Though feta is the most well known Greek cheese, it is by no means the only one. As we mentioned in our previous article, cheese is an important part of Greek life and cuisine, so it is no surprise that there are many varieties, each with their own taste and characteristics.
Cheese making is a matter of regional pride and many of the cheeses listed below bear the name of the town or region where they are made. This is just a brief overview of some of the characteristics of some of the Greek cheeses. But don’t take our word for it; buy some Greek cheese to try out for yourself!
Anthrotiros is made from whey from sheep and goat milk. It has been made in Greece for many centuries. Fresh Anthotiros is soft and mild, suitable as a table cheese or in cheese pastries. Dried Anthotiros is hard and salty with a rich flavor and is often used grated.
Formaella of Parnassos originates in the Arachova region at the foot of the Parnassos mountain in southwestern Greece. It is hard with a pleasantly sharp taste. It ripens for at least 3 months, giving it a rich flavor.
Galotiri is one of the oldest Greek cheeses. It has a soft texture that is very spreadable and a tart yet refreshing taste.
Graviera cheeses are generally labeled with the name of the area or island where they are made. They are typically hard with flavors that range from sweet to salty. They are ripened for 3 to 6 months, depending on the variety. It melts well and is often used in casseroles and risottos but is also a good table cheese and pairs well with cold cuts.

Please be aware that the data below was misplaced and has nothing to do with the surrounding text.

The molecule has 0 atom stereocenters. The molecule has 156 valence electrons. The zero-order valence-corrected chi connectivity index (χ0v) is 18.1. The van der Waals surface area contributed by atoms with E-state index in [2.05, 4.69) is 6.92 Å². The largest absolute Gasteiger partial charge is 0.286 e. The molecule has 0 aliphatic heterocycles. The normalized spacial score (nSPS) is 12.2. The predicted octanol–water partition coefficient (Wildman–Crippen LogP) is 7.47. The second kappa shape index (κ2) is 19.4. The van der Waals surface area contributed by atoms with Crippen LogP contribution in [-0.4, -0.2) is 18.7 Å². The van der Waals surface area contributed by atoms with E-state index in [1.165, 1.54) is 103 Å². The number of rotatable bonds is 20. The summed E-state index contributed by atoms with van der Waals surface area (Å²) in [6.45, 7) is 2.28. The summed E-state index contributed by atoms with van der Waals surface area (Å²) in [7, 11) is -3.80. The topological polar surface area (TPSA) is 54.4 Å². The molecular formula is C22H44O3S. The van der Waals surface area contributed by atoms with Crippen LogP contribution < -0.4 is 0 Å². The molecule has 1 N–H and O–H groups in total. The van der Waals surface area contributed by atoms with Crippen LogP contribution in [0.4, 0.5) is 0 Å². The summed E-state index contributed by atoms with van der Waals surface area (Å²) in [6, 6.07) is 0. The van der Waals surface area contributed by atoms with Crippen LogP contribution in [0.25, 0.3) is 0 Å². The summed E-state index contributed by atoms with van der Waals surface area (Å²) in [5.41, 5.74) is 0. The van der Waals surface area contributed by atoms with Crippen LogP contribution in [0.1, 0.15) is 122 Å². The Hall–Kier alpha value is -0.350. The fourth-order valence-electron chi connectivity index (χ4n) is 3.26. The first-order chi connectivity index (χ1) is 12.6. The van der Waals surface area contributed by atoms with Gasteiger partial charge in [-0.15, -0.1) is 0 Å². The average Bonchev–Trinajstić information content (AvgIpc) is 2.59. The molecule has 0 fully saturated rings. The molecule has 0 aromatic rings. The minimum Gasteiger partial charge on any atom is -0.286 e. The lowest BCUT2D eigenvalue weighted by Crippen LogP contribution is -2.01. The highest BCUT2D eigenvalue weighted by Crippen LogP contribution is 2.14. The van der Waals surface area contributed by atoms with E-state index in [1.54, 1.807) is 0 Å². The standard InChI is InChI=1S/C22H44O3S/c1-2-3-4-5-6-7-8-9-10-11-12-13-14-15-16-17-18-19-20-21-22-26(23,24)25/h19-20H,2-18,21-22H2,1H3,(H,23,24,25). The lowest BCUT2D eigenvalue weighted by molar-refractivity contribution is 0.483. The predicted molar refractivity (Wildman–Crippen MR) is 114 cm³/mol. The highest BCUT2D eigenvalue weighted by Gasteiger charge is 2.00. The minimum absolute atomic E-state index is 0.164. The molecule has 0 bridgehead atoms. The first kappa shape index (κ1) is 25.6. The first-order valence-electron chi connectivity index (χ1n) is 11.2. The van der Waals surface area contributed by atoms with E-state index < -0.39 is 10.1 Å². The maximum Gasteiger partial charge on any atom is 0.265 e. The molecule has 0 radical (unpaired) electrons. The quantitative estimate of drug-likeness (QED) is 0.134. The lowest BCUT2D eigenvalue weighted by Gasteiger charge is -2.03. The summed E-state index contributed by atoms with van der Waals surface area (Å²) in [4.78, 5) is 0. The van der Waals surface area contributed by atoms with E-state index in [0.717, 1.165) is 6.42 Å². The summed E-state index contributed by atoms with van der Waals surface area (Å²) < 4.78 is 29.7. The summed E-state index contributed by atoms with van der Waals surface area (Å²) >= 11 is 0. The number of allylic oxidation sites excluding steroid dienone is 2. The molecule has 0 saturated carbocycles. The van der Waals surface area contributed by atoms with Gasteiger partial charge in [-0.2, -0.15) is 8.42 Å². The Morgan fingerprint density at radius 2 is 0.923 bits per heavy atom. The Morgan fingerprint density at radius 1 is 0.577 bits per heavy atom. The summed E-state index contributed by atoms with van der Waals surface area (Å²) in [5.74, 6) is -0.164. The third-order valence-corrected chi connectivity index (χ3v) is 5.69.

Halloumi is considered to be one of the classic Greek cheeses. It can be heated without losing its shape and is often used for grilling. It has been nicknamed the “squeaky cheese” because of the sound it makes when chewed.
Kalathaki of Limnos has a soft texture and a slightly sour and salty taste, similar to Feta. It can be used as a table cheese, on salads, in pastries, and as “saganaki” (shallow fried cheese).
Kasseri is one of the few yellow Greek cheeses. It is semi-hard and can be used for pizza or as a table cheese. It is similar to provolone but has a milder, more buttery flavor. It is produced from cooking fresh kefalotiri.
Kefalotiri is considered the ancestor of many hard Greek cheeses. It has a rich aroma and a salty taste. It is used as a table cheese, grated on pastas, in cheese pastries, and as saganaki.
Kopanisti is made exclusively in the Cyclades islands off the south coast of Greece. It is intensely salty and has a soft texture and rich flavor, making it perfect in cheese pastries as a snack with wine.
The name of Ladotiri cheese comes from the words “ladi,” meaning “olive oil” and “tiri,” meaning cheese. The name comes from the manufacturing process since it is preserved in olive oil. It is also called “Kefalaki” (small head) thanks to its distinctive shape. It is made exclusively on Mitilini Island where it is ripened for at least 3 months to give it a strong flavor with a slightly salty taste. It has a hard texture and is mainly used as a table cheese.
Manouri is a soft cheese made in Central and Western Macedonia and in Thessalia. It is made from whey and has a unique taste and sweet flavor. It has a similar texture to ricotta and is often used in pastries and desserts, though it also makes a great addition to salads, sandwiches, and appetizers.
Metsovone is a hard smoked cheese from the Metsovo region. It is one of the few Greek cheese made from cow’s milk and is considered an excellent quality table cheese.
Mizithra has been made in Greece for thousands of years and is considered the ancestor of all Greek whey cheeses. It can be made from any combination of milks. Fresh mizithra is similar to ricotta and must be eaten shortly after it’s made so it doesn’t spoil. Dried mizithra is salted and aged until hard, making it idea for cooking and as a grated topping. There are special pies and sweet tarts in Crete that are made specifically with mizithra cheese.